dd failure

BHarts

New Member
Joined
Aug 11, 2020
Messages
13
Reaction score
2
Credits
101
Hello. I have used the Linux dd command many times. Recently, on a USB-connected 4TB drive, I went to use it to copy one small partition to another. After about 15GB of copying, it failed with a message "Input/Output error". Literally worded, that was all; there was no clue as to the reason for the failure. It is a rather new drive, and running the fsck command on its files turns up no errors. (Yes, I know that the dd command does not need to pay attention to file structures; I ran the fsck to check for obvious errors). I got the block size on the partition and used the 'bs' option to specify block sizes. Nothing so far has made the error message change. Eventually, I was able to use the Clonezilla utility to get the partition copied. That was 100% successful; no errors at any point. Still, I would like to know what could cause the dd command to fail. Perhaps it cannot handle drives larger than a certain size, e.g., 2TB, even for small partitions such as the 32GB size. I have searched for articles on the limitations of "dd", and so far, no luck. btw: the host system is running the Devuan variant of Debian. I even tried booting up with an up-to-date version of System Rescue; its dd operations had the same results.

Comment is invited.
 


forester

Active Member
Joined
Mar 5, 2022
Messages
289
Reaction score
167
Credits
2,090
Was Clonezilla Live used interactively so errors could be noted?
Clonezilla uses dd
 
OP
B

BHarts

New Member
Joined
Aug 11, 2020
Messages
13
Reaction score
2
Credits
101
Was Clonezilla Live used interactively so errors could be noted?
Clonezilla uses dd
I am new to Clonezilla; I basically followed the most direct instructions it had. I compared the results of the copy, and they appear to be 100% good.
 

shebang

New Member
Joined
Apr 30, 2022
Messages
2
Reaction score
1
Credits
13
dd if=/dev/sdd1 of=/dev/sdd2 status=progress
I used to use dd on my mac but that's been years ago. dd uses 512k bs by default. I believe for a partition copy they suggest 64 and use noerror

I would try,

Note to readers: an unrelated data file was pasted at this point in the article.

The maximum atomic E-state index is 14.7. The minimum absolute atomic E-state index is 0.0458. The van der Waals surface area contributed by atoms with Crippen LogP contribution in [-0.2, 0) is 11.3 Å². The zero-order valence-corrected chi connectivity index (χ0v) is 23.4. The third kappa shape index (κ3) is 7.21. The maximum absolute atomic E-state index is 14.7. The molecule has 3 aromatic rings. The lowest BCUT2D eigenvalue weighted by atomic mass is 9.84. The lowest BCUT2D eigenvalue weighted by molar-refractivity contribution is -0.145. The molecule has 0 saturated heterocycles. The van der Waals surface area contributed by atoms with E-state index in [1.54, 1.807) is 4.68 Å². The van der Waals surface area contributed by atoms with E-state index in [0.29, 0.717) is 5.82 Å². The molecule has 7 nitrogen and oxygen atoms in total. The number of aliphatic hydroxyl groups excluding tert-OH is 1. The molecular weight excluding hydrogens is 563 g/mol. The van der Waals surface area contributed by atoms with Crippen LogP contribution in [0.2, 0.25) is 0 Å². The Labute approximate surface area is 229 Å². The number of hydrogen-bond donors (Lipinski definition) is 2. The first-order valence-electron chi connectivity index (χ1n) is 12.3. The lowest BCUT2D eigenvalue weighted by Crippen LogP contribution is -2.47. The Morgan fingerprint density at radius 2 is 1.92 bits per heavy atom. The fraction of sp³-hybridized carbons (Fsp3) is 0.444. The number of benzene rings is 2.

dd if=dev/sdd1 of=dev/sdd2 bs=64M conv=noerror
 

forester

Active Member
Joined
Mar 5, 2022
Messages
289
Reaction score
167
Credits
2,090
Still, I would like to know what could cause the dd command to fail.
it's probably the external 4TB hard drive but cannot say for sure. Just use Clonezilla or try
Code:
dd if=/dev/sdd1 of=/dev/sdd2 bs=4096 conv=sync status=progress
 

dos2unix

Well-Known Member
Joined
May 3, 2019
Messages
1,392
Reaction score
1,020
Credits
8,557
Make sure that sdd2 is created in advance. Also make sure it's at least as big sdd1. (I usually go a couple of GB larger).
The bs usually isn't needed, dd will typically load as much as it can into memory between reads and writes anyway.
I don't usually recommend using dd on the same input/target device. In fact If you have another drive, I've had better
luck dd'ing to an external drive image files, and then back to the target disk. But it should work on the same device.
nvme m.2 drive are full duplex, so they can read and write same time. Sata SSD/HDD drives are not so you get slower
i/O, because they can't do both at same time.

If it's a external USB drive, it'll be even slower.
 
Last edited:
OP
B

BHarts

New Member
Joined
Aug 11, 2020
Messages
13
Reaction score
2
Credits
101
I used to use dd on my mac but that's been years ago. dd uses 512k bs by default. I believe for a partition copy they suggest 64 and use noerror

I would try,
dd if=dev/sdd1 of=dev/sdd2 bs=64M conv=noerror
Hello! Thanks for the "64" suggestion. I did a "man dd" on the Linux system. For the noerror option, it says to continue after a read error is encountered. I find this puzzling ...
 
OP
B

BHarts

New Member
Joined
Aug 11, 2020
Messages
13
Reaction score
2
Credits
101
Make sure that sdd2 is created in advance. Also make sure it's at least as big sdd1. (I usually go a couple of GB larger).
The bs usually isn't needed, dd will typically load as much as it can into memory between reads and writes anyway.
I don't usually recommend using dd on the same input/target device. In fact If you have another drive, I've had better
luck dd'ing to an external drive image files, and then back to the target disk. But it should work on the same device.
nvme m.2 drive are full duplex, so they can read and write same time. Sata SSD/HDD drives are not so you get slower
i/O, because they can't do both at same time.

If it's a external USB drive, it'll be even slower.
I hear you. I had used another drive as the destination partition and got the same results. The source drive in this case is an external USB connection; I do not know about the "full duplex" factor for USB; that looks interesting!
 

forester

Active Member
Joined
Mar 5, 2022
Messages
289
Reaction score
167
Credits
2,090
i believe input from 4TB ext drive may be too slow. Hence, sync. if not, config file editing somewhere. Try.
 

dos2unix

Well-Known Member
Joined
May 3, 2019
Messages
1,392
Reaction score
1,020
Credits
8,557
dd uses 512k bs by default.

For me personally I've found that ibs and obs make the copy faster than bs.
Maybe if you only have 2 or 4GB of RAM it won't make much difference but you have 32 or 64GB.
I've had it do a complete copy in one pass (50GB).
ibs=32G obs=32G if you can. But even 4G, 8G or 16G makes a difference.
 
OP
B

BHarts

New Member
Joined
Aug 11, 2020
Messages
13
Reaction score
2
Credits
101
For me personally I've found that ibs and obs make the copy faster than bs.
Maybe if you only have 2 or 4GB of RAM it won't make much difference but you have 32 or 64GB.
I've had it do a complete copy in one pass (50GB).
ibs=32G obs=32G if you can. But even 4G, 8G or 16G makes a difference.
Thanks!
 
$100 Digital Ocean Credit
Get a free VM to test out Linux!

Members online


Top